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Is Your Cat a Couch Potato? 5 Ways to Give Her Mental and Physical Stimulation

Sandy Robins

By Sandy Robins
6/26/2020

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Cats do nap a lot. But extended napping could be sheer boredom. Contrary to the assertion that they are aloof and independent, cats do like to engage with their favorite people. Here are some quick fixes to offer your kitty both mental and physical stimulation and, at the same time, boost your quality time together.

1. Tricks and Treats

Believe it or not, felines will work for praise and tasty rewards. Consequently, clicker training works well with cats.

Let’s Start with “Sit”

Hold a treat low above her head, just far back enough so that in order to reach it, she has to sit. Say “sit” as you are performing this action and offer lots of praise when she does. And, of course, give the treat! 

Teaching her to sit on command is a plus to get her to wait patiently for her food bowl instead of winding around your legs and getting underfoot. That way, you are actually spending quality time together at mealtimes. Cats are fast learners and repetition will soon have her sitting on command without the treat.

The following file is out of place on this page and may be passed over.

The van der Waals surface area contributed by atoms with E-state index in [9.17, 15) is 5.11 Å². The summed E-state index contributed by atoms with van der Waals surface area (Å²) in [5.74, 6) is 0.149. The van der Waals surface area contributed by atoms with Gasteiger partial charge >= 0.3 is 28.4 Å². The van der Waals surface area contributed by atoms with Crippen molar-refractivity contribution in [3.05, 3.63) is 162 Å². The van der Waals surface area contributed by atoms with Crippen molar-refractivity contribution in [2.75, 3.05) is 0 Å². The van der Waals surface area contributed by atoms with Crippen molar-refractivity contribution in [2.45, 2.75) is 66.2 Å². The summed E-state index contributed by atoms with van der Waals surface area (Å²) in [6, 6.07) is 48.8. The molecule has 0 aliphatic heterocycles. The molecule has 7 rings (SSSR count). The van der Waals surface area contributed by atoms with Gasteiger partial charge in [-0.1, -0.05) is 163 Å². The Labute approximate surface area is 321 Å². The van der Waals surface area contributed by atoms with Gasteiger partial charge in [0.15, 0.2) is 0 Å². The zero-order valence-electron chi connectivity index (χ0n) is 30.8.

Kitty High Five

cat giving a high five
Photo by Jonas Vincent on Unsplash


Once she’s sitting on command, you can move on to this simple trick that will certainly impress.

To teach the high five “slap,” wiggle your fingers and move your hand in front of her paw on the ground. When she pats your fingers with her paw, click and treat.

When she’s consistently patting your moving fingers, slowly raise your hand off the ground until its up in the air aligned with her shoulder height. When the cat raises its paw, put your hand in the path of the movement and click the instant the paw touches your hand.

Next move your hand slightly so the cat has to aim for your hand with its paw to get clicked and treated. Finally, add a cue such as “high five” or “paw up” when you hold out your hand. Click and treat.

Choosing her favorite treat will of course be an added incentive. Stock up on her favorite Wellness Kittles. They are all natural, grain-free, crunchy and only contain 2 calories per treat so they are perfect for training. Flavors include chicken, duck, tuna, salmon, turkey and whitefish, all with healthy cranberries.

Clicker training can be used to teach cats all kinds of fun tricks including playing Three Blind Mice on a piano. It’s a great way to spend quality time together.

2. Let the Indoor Hunt Begin 

Cats in the wild are used to hunting and working for food. So, set up a treasure hunt in your home by hiding treats and some favorite catnip-filled and kicker-styled toys in different locations. Include toys that roll and wriggle too so that your cat has lots to discover in her own time. This is a great way to prevent boredom and keep felines engaged and ‘on the hunt’ especially when they are home alone.
 
There is also a great selection of specially designed cat puzzle toys and treat balls which are ideal for hiding scrumptious morsels and offer excellent stimulation as felines work out how to retrieve them.

3. Wind It Up with Wands